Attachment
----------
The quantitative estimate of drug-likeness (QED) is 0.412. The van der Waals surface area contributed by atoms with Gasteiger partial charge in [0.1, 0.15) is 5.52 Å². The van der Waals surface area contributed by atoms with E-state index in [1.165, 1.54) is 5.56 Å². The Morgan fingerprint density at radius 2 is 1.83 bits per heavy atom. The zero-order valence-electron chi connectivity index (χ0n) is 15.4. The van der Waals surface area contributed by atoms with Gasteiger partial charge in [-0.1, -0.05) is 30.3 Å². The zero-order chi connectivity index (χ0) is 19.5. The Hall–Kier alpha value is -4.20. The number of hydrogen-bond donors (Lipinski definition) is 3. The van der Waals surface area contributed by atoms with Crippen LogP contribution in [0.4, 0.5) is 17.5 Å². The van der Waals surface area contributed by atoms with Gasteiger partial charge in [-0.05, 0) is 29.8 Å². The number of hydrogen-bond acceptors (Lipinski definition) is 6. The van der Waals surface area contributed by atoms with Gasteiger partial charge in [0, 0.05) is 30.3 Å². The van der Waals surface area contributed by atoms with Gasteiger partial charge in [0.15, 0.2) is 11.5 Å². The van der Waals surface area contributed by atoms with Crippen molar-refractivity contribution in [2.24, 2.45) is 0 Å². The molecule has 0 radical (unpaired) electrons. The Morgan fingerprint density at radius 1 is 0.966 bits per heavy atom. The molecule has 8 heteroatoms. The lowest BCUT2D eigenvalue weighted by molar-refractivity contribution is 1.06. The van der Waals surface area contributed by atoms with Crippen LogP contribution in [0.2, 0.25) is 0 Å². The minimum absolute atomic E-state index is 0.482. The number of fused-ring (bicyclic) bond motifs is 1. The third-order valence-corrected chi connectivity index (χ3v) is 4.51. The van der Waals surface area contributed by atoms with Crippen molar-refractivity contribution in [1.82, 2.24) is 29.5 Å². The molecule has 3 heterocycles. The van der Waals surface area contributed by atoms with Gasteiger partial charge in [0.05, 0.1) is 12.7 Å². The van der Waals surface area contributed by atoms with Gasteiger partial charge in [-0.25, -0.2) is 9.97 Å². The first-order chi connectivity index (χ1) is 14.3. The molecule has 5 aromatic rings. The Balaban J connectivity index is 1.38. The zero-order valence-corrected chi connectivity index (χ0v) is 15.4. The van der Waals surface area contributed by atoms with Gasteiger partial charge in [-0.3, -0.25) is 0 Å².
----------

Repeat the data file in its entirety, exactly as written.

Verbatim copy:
The quantitative estimate of drug-likeness (QED) is 0.412. The van der Waals surface area contributed by atoms with Gasteiger partial charge in [0.1, 0.15) is 5.52 Å². The van der Waals surface area contributed by atoms with E-state index in [1.165, 1.54) is 5.56 Å². The Morgan fingerprint density at radius 2 is 1.83 bits per heavy atom. The zero-order valence-electron chi connectivity index (χ0n) is 15.4. The van der Waals surface area contributed by atoms with Gasteiger partial charge in [-0.1, -0.05) is 30.3 Å². The zero-order chi connectivity index (χ0) is 19.5. The Hall–Kier alpha value is -4.20. The number of hydrogen-bond donors (Lipinski definition) is 3. The van der Waals surface area contributed by atoms with Crippen LogP contribution in [0.4, 0.5) is 17.5 Å². The van der Waals surface area contributed by atoms with Gasteiger partial charge in [-0.05, 0) is 29.8 Å². The number of hydrogen-bond acceptors (Lipinski definition) is 6. The van der Waals surface area contributed by atoms with Gasteiger partial charge in [0, 0.05) is 30.3 Å². The van der Waals surface area contributed by atoms with Gasteiger partial charge in [0.15, 0.2) is 11.5 Å². The van der Waals surface area contributed by atoms with Crippen molar-refractivity contribution in [2.24, 2.45) is 0 Å². The molecule has 0 radical (unpaired) electrons. The Morgan fingerprint density at radius 1 is 0.966 bits per heavy atom. The molecule has 8 heteroatoms. The lowest BCUT2D eigenvalue weighted by molar-refractivity contribution is 1.06. The van der Waals surface area contributed by atoms with Crippen LogP contribution in [0.2, 0.25) is 0 Å². The minimum absolute atomic E-state index is 0.482. The number of fused-ring (bicyclic) bond motifs is 1. The third-order valence-corrected chi connectivity index (χ3v) is 4.51. The van der Waals surface area contributed by atoms with Crippen molar-refractivity contribution in [1.82, 2.24) is 29.5 Å². The molecule has 3 heterocycles. The van der Waals surface area contributed by atoms with Gasteiger partial charge in [0.05, 0.1) is 12.7 Å². The van der Waals surface area contributed by atoms with Gasteiger partial charge in [-0.25, -0.2) is 9.97 Å². The first-order chi connectivity index (χ1) is 14.3. The molecule has 5 aromatic rings. The Balaban J connectivity index is 1.38. The zero-order valence-corrected chi connectivity index (χ0v) is 15.4. The van der Waals surface area contributed by atoms with Gasteiger partial charge in [-0.3, -0.25) is 0 Å².